The episode will feature presenter and gardener - and long-term Garden Organic member - Sue Kent as she visits our Heritage Seed Library (HSL) on the search for unusual heritage seeds. She'll chat to head of the HSL Catrina Fenton about how we conserve rare, heirloom vegetables to help protect plant diversity.
Tune in at the later time of 9.30pm on Friday, 9am on Saturday 17 February or if you're in Wales, 6pm on Saturday night. If you missed it, please watch again via BBC iPlayer here, and look for Episode 4, to hear us spreading the important messages of organic gardening and seed conservation.
In the episode Sue pays a visit to our seed library, polytunnels, and greenhouses to learn more about old ex-commercial varieties and heirlooms.
Monty Don described our work as "heroic" in his wrap-up of the segment, first aired in June 2023.
He said: "The work of the Heritage Seed Library over the years has been heroic and really important in conserving varieties and rare seeds that otherwise would have long disappeared. And growing them at home, nurturing them, enjoying them - that’s the way they have been kept alive. So three cheers for their work!"
Taking a slice of heritage home to Wales
Presenter Sue has been gardening in Wales for more than 30 years and was keen to take a local seed variety back home to grow on the Swansea coast. Catrina recommended several delicious varieties, which Sue went on to grow and show to viewers in Episode 18.
Our Heritage Seed Library maintains the National Collection of Heritage Vegetables, conserving 800 varieties that are not widely available. We share seed with our members to grow and enjoy and they in turn help to keep our heritage varieties alive and increase plant biodiversity for the future.
The heritage seed varieties mentioned during Gardeners’ World:
- Achocha ‘Fat Baby’: This variety of achocha has been known in the Caribbean since the 1930s. It produces an abundance of plump, yellow-green fruits covered with soft spines. Best picked when young and tender if using fresh, when the mild cucumber flavour can be appreciated. When a little more mature they can be fried or stuffed and braised.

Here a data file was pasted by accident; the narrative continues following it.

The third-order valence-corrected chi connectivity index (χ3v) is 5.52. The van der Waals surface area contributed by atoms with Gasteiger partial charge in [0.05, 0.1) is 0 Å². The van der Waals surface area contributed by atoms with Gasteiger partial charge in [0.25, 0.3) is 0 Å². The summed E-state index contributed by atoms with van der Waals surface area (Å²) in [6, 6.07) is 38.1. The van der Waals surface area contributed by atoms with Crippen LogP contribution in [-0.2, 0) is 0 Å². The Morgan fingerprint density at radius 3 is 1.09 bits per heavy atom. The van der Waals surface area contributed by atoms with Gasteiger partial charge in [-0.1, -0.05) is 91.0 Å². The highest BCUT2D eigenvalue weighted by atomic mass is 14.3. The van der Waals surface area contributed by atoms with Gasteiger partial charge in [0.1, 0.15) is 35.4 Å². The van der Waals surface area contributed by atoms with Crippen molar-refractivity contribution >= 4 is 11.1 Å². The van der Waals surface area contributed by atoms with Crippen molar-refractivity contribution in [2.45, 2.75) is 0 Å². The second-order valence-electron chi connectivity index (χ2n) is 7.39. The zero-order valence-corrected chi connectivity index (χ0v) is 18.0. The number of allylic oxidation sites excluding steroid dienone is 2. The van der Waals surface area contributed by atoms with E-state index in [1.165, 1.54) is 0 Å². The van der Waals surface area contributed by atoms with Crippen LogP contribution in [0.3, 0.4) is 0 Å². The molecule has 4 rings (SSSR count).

- French bean ‘Kew Blue’: Originally from the Royal Botanic Gardens, Kew, this variety has been handed down for at least three generations in the donor's family. The purple-pink flowers are complemented by purple-tinged leaves and stems and followed by flat purple pods. A healthy and vigorous vine producing a prolific crop of tender pods. Perfect for eating fresh or freezing, and when dried the beans have a rich, nutty flavour.
- Dwarf French bean ‘Navy Bean Edmund’: This variety came to the HSL from RHS Harlow Carr. Navy beans were first cultivated to sustain Australian forces during WWII and are the type used as 'baked beans'. The compact (around 20cm), branching plants have white flowers and short green pods with small round beans. The pods are held free of the ground, reducing slug or rotting problems. Principally a drying bean but can be eaten as a green bean too.
- Cucumber ‘Perfection’: A long fruited ridge variety once grown extensively for the seaside salad trade. Vigorous, hardy and productive, the straight, almost spineless fruits grow to around 20-30cm (8-12 inches) and have an excellent flavour. Suttons 1977 catalogue states: “it will crop well into the autumn provided that the fruits are cut before they get too old".
- Lettuce ‘Asparagus’: Originating in China and cultivated for its stem rather than its leaves. First described by Vilmorin-Andrieux (1885) when introduced to Europe, probably by missionary botanists working in China. The stem is excellent raw, like celery.